I wonder whether the nuclear fusion of brown dwarfs and more massive stars really depends on their mass only or if it could also start nuclear fusion if it is dense enough but not as massive as brown dwarfs usually are (they need more than 12 Jupiter masses to ignite deuterium). It is like with a nuclear fusion bomb. Since hydrogen bombs explode because of their density and not only their mass, can this also happen to stars? Or did I miss something? Or is a density to ignite deuterium at lower masses simply impossible? If I'm right, what would be the critical density to ignite deuterium at 1 Jupiter mass?
1$\begingroup$ @YellowSky So it's simply impossible for a gas giant at 1 Jupiter mass to achieve the required density (in this case to fuse Deuterium, not hydrogen)? $\endgroup$– IoannesJul 26, 2020 at 14:30
2$\begingroup$ Interesting question. To get a high density with less mass the gas giant would need a very high proportion of heavy elements (which is unlikely to occur naturally). And that would give you an inert core with the deuterium outside it, which is not optimal for fusion. For a typical gas cloud composition, you need around 13× Jupiter's mass for deuterium fusion. BTW, deuterium fusion is much easier than plain hydrogen (protium) fusion. $\endgroup$– PM 2RingJul 26, 2020 at 14:41
1$\begingroup$ @Greenhorn - That's right, and that's the reason Jupiter is still a planet, not a star. Arthur C. Clarke's sci-fi novel 2010: Odyssey Two (1982) tells a story of how aliens increased the density of hydrogen on Jupiter and turned it into a star in order to stimulate life evolution on Europa. Both the novel and the film made after it in 1984 are sequels to the famous Stanley Kubrick's film 2001: A Space Odyssey (1968). $\endgroup$– Yellow SkyJul 26, 2020 at 14:45
1$\begingroup$ @Greenhorn Equations of state don't allow for such object to exist. $\endgroup$– planetmakerJul 26, 2020 at 16:44
1$\begingroup$ @David I thought it was the other way around. en.wikipedia.org/wiki/Brown_dwarf claims that deuterium burning can occur from around $13 M_J = 0.012 M_\odot$, and lithium burning kicks in around $65 M_J$. There similar info about the temperature required for Li burning on en.wikipedia.org/wiki/Lithium_burning Of course, Wikipedia isn't always reliable... $\endgroup$– PM 2RingJul 27, 2020 at 4:42
Or did I miss something about hydrogen bombs?
You missed something about hydrogen bombs.
The center of our Sun is the equivalent of a warm compost pile in terms of energy produced per unit volume. A multistage thermonuclear weapon briefly (very briefly) compresses and heats the fusible material in the bomb to conditions far beyond those found in our Sun, let alone Jupiter.
$\begingroup$ Obviously not, it is just impossible for a gaseous body to achieve enough density for nuclear fusion from themselves when their mass is too low. $\endgroup$– IoannesJul 27, 2020 at 5:35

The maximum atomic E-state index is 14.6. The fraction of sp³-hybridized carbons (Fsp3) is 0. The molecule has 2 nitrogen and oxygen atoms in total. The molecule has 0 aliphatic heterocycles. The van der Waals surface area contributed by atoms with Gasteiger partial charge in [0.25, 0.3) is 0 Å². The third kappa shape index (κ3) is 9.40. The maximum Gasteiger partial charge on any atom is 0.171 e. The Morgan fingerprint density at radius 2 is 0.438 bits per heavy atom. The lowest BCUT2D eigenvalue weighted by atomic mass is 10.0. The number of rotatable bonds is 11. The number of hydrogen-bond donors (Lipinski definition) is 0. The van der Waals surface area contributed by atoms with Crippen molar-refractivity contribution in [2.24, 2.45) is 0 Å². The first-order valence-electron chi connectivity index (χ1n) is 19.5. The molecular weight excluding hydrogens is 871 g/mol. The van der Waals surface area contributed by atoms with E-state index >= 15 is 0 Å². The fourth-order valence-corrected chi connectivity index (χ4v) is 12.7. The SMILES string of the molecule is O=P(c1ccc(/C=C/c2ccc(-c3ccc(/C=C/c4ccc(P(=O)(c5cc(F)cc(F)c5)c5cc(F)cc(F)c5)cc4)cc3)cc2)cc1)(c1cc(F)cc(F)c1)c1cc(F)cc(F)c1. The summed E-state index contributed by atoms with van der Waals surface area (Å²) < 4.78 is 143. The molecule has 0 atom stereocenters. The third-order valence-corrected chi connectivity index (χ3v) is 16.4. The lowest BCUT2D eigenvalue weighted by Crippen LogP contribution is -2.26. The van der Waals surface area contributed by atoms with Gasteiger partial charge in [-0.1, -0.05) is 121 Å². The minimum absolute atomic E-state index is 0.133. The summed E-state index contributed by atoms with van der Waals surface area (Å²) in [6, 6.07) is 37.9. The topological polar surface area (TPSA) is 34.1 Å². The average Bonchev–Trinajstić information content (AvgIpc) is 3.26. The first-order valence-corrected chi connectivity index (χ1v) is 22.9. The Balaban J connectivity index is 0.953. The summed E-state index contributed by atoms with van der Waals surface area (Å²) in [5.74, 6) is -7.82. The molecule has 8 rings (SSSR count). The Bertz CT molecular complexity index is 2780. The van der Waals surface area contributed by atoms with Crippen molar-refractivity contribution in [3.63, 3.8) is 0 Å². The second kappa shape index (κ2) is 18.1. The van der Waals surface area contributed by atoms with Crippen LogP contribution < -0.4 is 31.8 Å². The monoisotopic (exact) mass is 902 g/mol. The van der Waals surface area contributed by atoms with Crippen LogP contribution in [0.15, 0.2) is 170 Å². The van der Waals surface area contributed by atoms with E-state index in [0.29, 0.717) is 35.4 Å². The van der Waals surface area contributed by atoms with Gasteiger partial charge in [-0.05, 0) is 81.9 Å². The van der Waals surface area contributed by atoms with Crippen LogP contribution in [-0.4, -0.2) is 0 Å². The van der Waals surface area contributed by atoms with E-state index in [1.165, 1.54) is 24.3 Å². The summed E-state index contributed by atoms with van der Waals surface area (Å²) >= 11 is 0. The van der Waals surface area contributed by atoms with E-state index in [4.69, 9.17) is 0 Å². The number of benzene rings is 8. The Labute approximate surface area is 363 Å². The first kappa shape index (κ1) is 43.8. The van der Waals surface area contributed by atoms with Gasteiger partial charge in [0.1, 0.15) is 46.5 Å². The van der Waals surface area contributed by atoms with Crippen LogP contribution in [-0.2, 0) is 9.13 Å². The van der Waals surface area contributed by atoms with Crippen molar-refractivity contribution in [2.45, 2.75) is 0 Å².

Suppose you had a giant planet with a central temperature/density too low to sustain D fusion (i.e. below about 13 Jupiter masses). You then magically are able to increase the density by somehow driving the mass of the planet inwards (which will actually increase both the density and temperature).
It is the temperature rise that is important. The energy per unit volume generated by fusion is $\propto \rho T^n$, where $n\gg 1$.
All that would happen is that the fusion rate would become significant when $T\sim 3\times 10^5$ K, but the object is now completely out of equilibrium due to its higher central pressure. It will expand and the fusion reactions will be damped down.
The key to making an explosion happen is to get all the energy released from the fuel before that energy can be transported away from the burning site. In the case of planets/brown dwarfs, both conduction and convection are rather efficient energy transport mechanisms. Even so, there is a significant increase in luminosity and a $\sim 30\%$ increase in radius when D is ignited in a planetary mass object that accretes enough material to ignite D at its core (Bodenheimer et al. 2013). But this only happens because the weight of the object is sufficient to sustain a relatively low rate of D fusion - indeed the reaction proceed over $\sim 100$ million years.
So I think my answer is yes you could ignite D fusion, but to sustain it would mean sustaining whatever mechanism you had used to increase the density/temperature in the first place.
I realise that there is an implicit piece to this argument that I really ought to make explicit. You might have thought that the density of an object could just increase without limit as it cooled and contracted. But no, the reason that there is a lower mass limit for fusion is that these low mass brown dwarfs and giant planets have electron-degenerate interiors. This means the central pressure becomes independent of temperature and that an object below the D-burning threshold can effectively cool at constant density. i.e. Their densities will not increase (much) further and they will simply cool at nearly constant radius. Fusion only occurs if the temperature/density combination reaches a threshold before electron-degeneracy pressure essentially fixes the internal density structure. And this only happens in balls of gas that are greater than 13 times the mass of Jupiter.
$\begingroup$ It's not like I gonna use some mechanism for it. The question is whether such objects could occur naturally. Obviously the answer seems to be No. $\endgroup$– IoannesJul 27, 2020 at 9:01
$\begingroup$ I wonder if a collision between gas giants, for example, Saturn ramming into Jupiter, could produce temperatures and pressures compatible with fusion, even if briefly. $\endgroup$– ksousaJul 27, 2020 at 21:37